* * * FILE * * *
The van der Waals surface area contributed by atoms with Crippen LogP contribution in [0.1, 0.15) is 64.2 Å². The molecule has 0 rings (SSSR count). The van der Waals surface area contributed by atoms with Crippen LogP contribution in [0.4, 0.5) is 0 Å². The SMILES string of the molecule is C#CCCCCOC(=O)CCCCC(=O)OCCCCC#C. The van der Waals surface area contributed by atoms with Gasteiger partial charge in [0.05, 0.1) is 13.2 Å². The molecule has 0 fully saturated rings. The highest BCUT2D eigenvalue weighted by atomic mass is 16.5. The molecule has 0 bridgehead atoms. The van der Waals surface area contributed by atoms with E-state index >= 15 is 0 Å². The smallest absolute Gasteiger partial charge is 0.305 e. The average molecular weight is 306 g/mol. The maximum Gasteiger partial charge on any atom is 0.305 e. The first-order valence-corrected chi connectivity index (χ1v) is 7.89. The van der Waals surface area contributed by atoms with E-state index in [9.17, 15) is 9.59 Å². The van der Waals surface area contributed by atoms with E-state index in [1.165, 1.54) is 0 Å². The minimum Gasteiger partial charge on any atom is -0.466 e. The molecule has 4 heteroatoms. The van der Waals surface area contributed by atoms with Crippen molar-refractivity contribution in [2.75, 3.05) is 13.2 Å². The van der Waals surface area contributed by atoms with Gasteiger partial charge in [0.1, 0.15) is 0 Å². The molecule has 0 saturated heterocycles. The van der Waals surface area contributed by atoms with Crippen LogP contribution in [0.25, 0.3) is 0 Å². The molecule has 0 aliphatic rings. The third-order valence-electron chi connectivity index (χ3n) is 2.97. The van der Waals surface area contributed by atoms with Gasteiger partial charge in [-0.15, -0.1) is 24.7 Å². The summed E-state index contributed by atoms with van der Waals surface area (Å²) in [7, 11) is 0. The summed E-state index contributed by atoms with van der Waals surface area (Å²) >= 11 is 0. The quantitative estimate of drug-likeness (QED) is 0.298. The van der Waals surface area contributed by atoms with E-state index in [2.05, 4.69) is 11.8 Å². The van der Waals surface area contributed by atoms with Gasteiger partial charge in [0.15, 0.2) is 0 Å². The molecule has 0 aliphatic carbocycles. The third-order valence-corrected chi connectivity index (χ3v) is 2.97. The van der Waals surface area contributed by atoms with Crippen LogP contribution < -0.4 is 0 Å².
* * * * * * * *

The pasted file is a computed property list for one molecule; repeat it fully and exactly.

The van der Waals surface area contributed by atoms with Crippen LogP contribution in [0.1, 0.15) is 64.2 Å². The molecule has 0 rings (SSSR count). The van der Waals surface area contributed by atoms with Crippen LogP contribution in [0.4, 0.5) is 0 Å². The SMILES string of the molecule is C#CCCCCOC(=O)CCCCC(=O)OCCCCC#C. The van der Waals surface area contributed by atoms with Gasteiger partial charge in [0.05, 0.1) is 13.2 Å². The molecule has 0 fully saturated rings. The highest BCUT2D eigenvalue weighted by atomic mass is 16.5. The molecule has 0 bridgehead atoms. The van der Waals surface area contributed by atoms with E-state index >= 15 is 0 Å². The smallest absolute Gasteiger partial charge is 0.305 e. The average molecular weight is 306 g/mol. The maximum Gasteiger partial charge on any atom is 0.305 e. The first-order valence-corrected chi connectivity index (χ1v) is 7.89. The van der Waals surface area contributed by atoms with E-state index in [9.17, 15) is 9.59 Å². The van der Waals surface area contributed by atoms with E-state index in [1.165, 1.54) is 0 Å². The minimum Gasteiger partial charge on any atom is -0.466 e. The molecule has 4 heteroatoms. The van der Waals surface area contributed by atoms with Crippen molar-refractivity contribution in [2.75, 3.05) is 13.2 Å². The van der Waals surface area contributed by atoms with Gasteiger partial charge in [0.1, 0.15) is 0 Å². The molecule has 0 saturated heterocycles. The van der Waals surface area contributed by atoms with Crippen LogP contribution in [0.25, 0.3) is 0 Å². The molecule has 0 aliphatic rings. The third-order valence-electron chi connectivity index (χ3n) is 2.97. The van der Waals surface area contributed by atoms with Gasteiger partial charge in [-0.15, -0.1) is 24.7 Å². The summed E-state index contributed by atoms with van der Waals surface area (Å²) in [7, 11) is 0. The summed E-state index contributed by atoms with van der Waals surface area (Å²) >= 11 is 0. The quantitative estimate of drug-likeness (QED) is 0.298. The van der Waals surface area contributed by atoms with E-state index in [2.05, 4.69) is 11.8 Å². The van der Waals surface area contributed by atoms with Gasteiger partial charge in [0.15, 0.2) is 0 Å². The molecule has 0 aliphatic carbocycles. The third-order valence-corrected chi connectivity index (χ3v) is 2.97. The van der Waals surface area contributed by atoms with Crippen LogP contribution < -0.4 is 0 Å².